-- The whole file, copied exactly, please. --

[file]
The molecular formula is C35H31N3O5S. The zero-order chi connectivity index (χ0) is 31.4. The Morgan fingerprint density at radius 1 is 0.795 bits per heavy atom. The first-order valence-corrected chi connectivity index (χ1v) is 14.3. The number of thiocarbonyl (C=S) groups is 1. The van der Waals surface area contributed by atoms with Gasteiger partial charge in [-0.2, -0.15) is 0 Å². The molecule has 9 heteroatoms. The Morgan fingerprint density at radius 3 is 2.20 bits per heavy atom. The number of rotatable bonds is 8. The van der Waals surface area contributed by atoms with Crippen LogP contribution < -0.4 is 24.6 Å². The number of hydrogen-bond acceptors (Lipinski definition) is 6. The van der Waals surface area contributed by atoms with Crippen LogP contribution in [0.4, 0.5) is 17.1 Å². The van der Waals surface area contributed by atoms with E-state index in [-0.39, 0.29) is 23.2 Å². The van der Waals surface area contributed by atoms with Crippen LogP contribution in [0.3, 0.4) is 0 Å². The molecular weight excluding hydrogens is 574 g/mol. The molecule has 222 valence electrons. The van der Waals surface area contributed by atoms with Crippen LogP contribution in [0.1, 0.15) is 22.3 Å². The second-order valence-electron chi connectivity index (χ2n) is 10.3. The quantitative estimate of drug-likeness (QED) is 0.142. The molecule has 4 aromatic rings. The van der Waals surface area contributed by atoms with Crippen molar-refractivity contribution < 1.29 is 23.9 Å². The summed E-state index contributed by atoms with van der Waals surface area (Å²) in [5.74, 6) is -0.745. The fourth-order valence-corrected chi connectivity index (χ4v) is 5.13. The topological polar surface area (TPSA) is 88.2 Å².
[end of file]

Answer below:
The molecular formula is C35H31N3O5S. The zero-order chi connectivity index (χ0) is 31.4. The Morgan fingerprint density at radius 1 is 0.795 bits per heavy atom. The first-order valence-corrected chi connectivity index (χ1v) is 14.3. The number of thiocarbonyl (C=S) groups is 1. The van der Waals surface area contributed by atoms with Gasteiger partial charge in [-0.2, -0.15) is 0 Å². The molecule has 9 heteroatoms. The Morgan fingerprint density at radius 3 is 2.20 bits per heavy atom. The number of rotatable bonds is 8. The van der Waals surface area contributed by atoms with Crippen LogP contribution < -0.4 is 24.6 Å². The number of hydrogen-bond acceptors (Lipinski definition) is 6. The van der Waals surface area contributed by atoms with Crippen LogP contribution in [0.4, 0.5) is 17.1 Å². The van der Waals surface area contributed by atoms with E-state index in [-0.39, 0.29) is 23.2 Å². The van der Waals surface area contributed by atoms with Crippen LogP contribution in [0.3, 0.4) is 0 Å². The molecular weight excluding hydrogens is 574 g/mol. The molecule has 222 valence electrons. The van der Waals surface area contributed by atoms with Crippen LogP contribution in [0.1, 0.15) is 22.3 Å². The second-order valence-electron chi connectivity index (χ2n) is 10.3. The quantitative estimate of drug-likeness (QED) is 0.142. The molecule has 4 aromatic rings. The van der Waals surface area contributed by atoms with Crippen molar-refractivity contribution < 1.29 is 23.9 Å². The summed E-state index contributed by atoms with van der Waals surface area (Å²) in [5.74, 6) is -0.745. The fourth-order valence-corrected chi connectivity index (χ4v) is 5.13. The topological polar surface area (TPSA) is 88.2 Å².